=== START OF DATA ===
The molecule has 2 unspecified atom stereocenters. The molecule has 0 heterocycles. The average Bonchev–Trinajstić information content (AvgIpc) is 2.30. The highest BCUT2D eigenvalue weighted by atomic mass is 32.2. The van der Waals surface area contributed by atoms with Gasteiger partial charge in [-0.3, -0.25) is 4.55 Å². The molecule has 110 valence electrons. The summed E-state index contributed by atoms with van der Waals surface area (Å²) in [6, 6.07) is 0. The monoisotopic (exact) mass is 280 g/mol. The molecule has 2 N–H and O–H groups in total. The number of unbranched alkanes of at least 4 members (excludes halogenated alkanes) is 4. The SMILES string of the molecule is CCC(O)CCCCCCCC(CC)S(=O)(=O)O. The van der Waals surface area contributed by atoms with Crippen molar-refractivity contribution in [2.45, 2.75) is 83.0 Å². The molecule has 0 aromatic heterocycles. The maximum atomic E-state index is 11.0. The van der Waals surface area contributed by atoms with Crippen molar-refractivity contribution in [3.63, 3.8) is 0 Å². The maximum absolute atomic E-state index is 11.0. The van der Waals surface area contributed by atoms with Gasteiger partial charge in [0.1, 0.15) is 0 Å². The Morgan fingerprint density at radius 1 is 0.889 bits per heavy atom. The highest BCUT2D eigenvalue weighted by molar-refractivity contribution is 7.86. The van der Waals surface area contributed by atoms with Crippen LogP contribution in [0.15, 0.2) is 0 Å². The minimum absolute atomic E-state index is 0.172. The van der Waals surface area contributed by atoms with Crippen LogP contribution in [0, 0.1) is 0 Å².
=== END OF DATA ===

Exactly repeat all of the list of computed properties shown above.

The molecule has 2 unspecified atom stereocenters. The molecule has 0 heterocycles. The average Bonchev–Trinajstić information content (AvgIpc) is 2.30. The highest BCUT2D eigenvalue weighted by atomic mass is 32.2. The van der Waals surface area contributed by atoms with Gasteiger partial charge in [-0.3, -0.25) is 4.55 Å². The molecule has 110 valence electrons. The summed E-state index contributed by atoms with van der Waals surface area (Å²) in [6, 6.07) is 0. The monoisotopic (exact) mass is 280 g/mol. The molecule has 2 N–H and O–H groups in total. The number of unbranched alkanes of at least 4 members (excludes halogenated alkanes) is 4. The SMILES string of the molecule is CCC(O)CCCCCCCC(CC)S(=O)(=O)O. The van der Waals surface area contributed by atoms with Crippen molar-refractivity contribution in [2.45, 2.75) is 83.0 Å². The molecule has 0 aromatic heterocycles. The maximum atomic E-state index is 11.0. The van der Waals surface area contributed by atoms with Crippen molar-refractivity contribution in [3.63, 3.8) is 0 Å². The maximum absolute atomic E-state index is 11.0. The van der Waals surface area contributed by atoms with Gasteiger partial charge in [0.1, 0.15) is 0 Å². The Morgan fingerprint density at radius 1 is 0.889 bits per heavy atom. The highest BCUT2D eigenvalue weighted by molar-refractivity contribution is 7.86. The van der Waals surface area contributed by atoms with Crippen LogP contribution in [0.15, 0.2) is 0 Å². The minimum absolute atomic E-state index is 0.172. The van der Waals surface area contributed by atoms with Crippen LogP contribution in [0, 0.1) is 0 Å².